Words by Adrian Higgins, The Washington Post
May is the month to assemble pots and containers for the rest of the growing season. Lushly planted containers bring the joy of gardening to the smallest of urban spaces. They also have an important design role, in announcing an entrance, softening corners and even screening unwanted views.
The popular formula for composing a garden in a pot is to observe the mantra of “thriller, filler, spiller.” The reference is to a single upright specimen (thriller), annuals that trail over the lip (spiller) and others that fill the remaining gaps (filler). Whatever compositional approach you favour, there are general techniques for success.
First, look for annuals that have been branded as superior performers, especially among petunias, calibrachoas and verbenas. They are sold as trademarked series. They tend to flower more and longer and shrug off the stresses of heat.
Stand-alones: Sometimes all you need is one starring plant in a pot. It should be dramatic in its growth habit, upright, and sculptural or cascading, for example. Discover its end-of-season size before picking its pot – plant and container should be similarly scaled.
There are plenty of choices for stand-alones in either sun or partial shade, including palms, papyrus, elephant ears (alocasias and colocasias), banana “trees,” angel’s trumpet, cordylines and bromeliads.
Nesting: Another approach is to assemble plant combinations – but in separate pots. That is, have a cluster of containers with each holding its own plant. For best effect, limit the number of containers to three or five, mix up the sizes, and have a clear starring pot.
Succulents: Succulents remain popular for their shapes, colours, low cost and ease of care. Tender succulents work well outdoors during the growing season and free you of the regular watering regime.
Choosing a container
The pot size drives the quantity of plants in the composition, but it also has a direct bearing on how well they do. The larger the pot, the less stress is placed on the plants; soil temperatures are cooler, the soil dries out more slowly and roots can go deeper.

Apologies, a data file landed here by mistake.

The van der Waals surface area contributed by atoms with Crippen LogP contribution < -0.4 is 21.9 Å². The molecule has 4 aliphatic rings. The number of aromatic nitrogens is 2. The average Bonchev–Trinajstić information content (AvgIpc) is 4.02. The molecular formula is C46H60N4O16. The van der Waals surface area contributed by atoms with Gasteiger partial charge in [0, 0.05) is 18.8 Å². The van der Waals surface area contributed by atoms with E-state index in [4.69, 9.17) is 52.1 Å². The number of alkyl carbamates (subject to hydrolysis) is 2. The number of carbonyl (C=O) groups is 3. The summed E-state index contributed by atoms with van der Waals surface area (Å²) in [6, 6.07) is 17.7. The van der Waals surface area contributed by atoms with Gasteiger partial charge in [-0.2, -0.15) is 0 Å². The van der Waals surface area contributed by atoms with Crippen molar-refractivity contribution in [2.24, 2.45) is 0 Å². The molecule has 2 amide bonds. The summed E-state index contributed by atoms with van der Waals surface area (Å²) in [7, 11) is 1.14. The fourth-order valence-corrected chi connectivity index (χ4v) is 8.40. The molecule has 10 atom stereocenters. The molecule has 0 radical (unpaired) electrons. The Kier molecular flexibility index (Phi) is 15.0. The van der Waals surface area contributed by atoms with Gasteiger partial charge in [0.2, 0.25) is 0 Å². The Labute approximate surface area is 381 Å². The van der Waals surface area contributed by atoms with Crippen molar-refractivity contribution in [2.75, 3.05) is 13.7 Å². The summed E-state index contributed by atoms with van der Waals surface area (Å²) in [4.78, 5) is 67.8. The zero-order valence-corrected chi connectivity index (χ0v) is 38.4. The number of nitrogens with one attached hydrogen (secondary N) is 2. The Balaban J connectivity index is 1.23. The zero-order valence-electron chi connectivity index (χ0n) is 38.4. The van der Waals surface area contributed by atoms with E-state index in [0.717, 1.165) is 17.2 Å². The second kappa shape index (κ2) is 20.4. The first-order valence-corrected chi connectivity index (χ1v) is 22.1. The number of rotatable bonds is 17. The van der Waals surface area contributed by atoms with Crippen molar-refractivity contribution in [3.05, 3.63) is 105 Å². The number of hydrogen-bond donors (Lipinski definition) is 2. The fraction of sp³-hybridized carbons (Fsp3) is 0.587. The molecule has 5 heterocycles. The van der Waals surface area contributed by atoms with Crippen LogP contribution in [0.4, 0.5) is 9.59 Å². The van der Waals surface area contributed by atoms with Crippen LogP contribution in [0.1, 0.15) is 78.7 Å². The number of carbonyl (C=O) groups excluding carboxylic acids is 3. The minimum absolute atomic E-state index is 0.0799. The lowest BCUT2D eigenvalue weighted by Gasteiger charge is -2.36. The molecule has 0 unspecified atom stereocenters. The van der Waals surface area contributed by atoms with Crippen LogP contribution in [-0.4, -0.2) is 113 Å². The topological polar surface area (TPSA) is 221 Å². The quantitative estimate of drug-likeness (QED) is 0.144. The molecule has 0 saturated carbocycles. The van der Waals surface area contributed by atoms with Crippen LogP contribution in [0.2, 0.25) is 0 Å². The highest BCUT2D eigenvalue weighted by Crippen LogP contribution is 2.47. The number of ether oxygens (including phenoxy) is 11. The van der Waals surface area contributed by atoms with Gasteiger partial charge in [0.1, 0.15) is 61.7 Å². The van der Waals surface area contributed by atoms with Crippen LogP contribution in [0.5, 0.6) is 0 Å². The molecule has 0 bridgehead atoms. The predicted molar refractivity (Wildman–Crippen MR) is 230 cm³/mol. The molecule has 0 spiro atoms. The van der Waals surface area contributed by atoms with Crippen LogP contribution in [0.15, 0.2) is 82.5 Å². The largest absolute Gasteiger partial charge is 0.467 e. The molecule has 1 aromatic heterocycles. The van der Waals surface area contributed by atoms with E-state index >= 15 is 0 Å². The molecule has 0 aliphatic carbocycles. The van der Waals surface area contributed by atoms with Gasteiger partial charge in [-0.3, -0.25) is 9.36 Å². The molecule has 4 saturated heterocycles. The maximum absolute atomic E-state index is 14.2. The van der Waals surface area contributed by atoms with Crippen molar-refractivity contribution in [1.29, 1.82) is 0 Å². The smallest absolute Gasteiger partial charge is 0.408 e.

Metal pots or outer containers can get too hot for plants in the summer, especially if they are dark-hued. Otherwise, the material of the pots is purely a function of your aesthetics and purse. The plants don’t care, except that terra-cotta pots can wick moisture away from the soil and dry out more quickly than, say, plastic.
Pots are best irrigated with a watering can, in which you can add soluble feed, or with a wand attached to a hose. Don’t use a regular hose nozzle, which will either dislodge soil from the pot or, if used as a fine mist, be ineffectual or even harmful. Water at the base of the plant and try to avoid getting leaves wet to minimize fungal diseases.
Correct soil is essential to success. Do not use pot soil left over from last year, which is compacted, full of fertilizer salts and possibly diseased. Do not use soil from the garden. Do not use bags of topsoil or seed-starting mix. Use freshly purchased potting soil. Potting soil typically consists of a mix of organic matter, peat moss and perlite. Many branded mixes also contain slow-release fertilizer, either synthetic or organic.
The root systems of new plants should be teased open to encourage deep rooting, but use your hands and be gentle; many young annuals have delicate root systems. After planting and watering, the surrounding soil may have receded. Check and add new soil if necessary to prevent root exposure. Then add a shallow mulch layer to retain moisture.
For an unexpected container, select edible plants with ornamental qualities. The U.S. Botanic Garden suggests this mix for a large pot: pineapple sage Golden Delicious, Swiss chard Ruby Red, bronze fennel Rubrum, sweet basil Purple Delight, nasturtium Tip Top Mahogany and sweet potato vine Molokai Purple.
Images: Proven Winners and Harnek Singh/Wave Hill for The Washington Post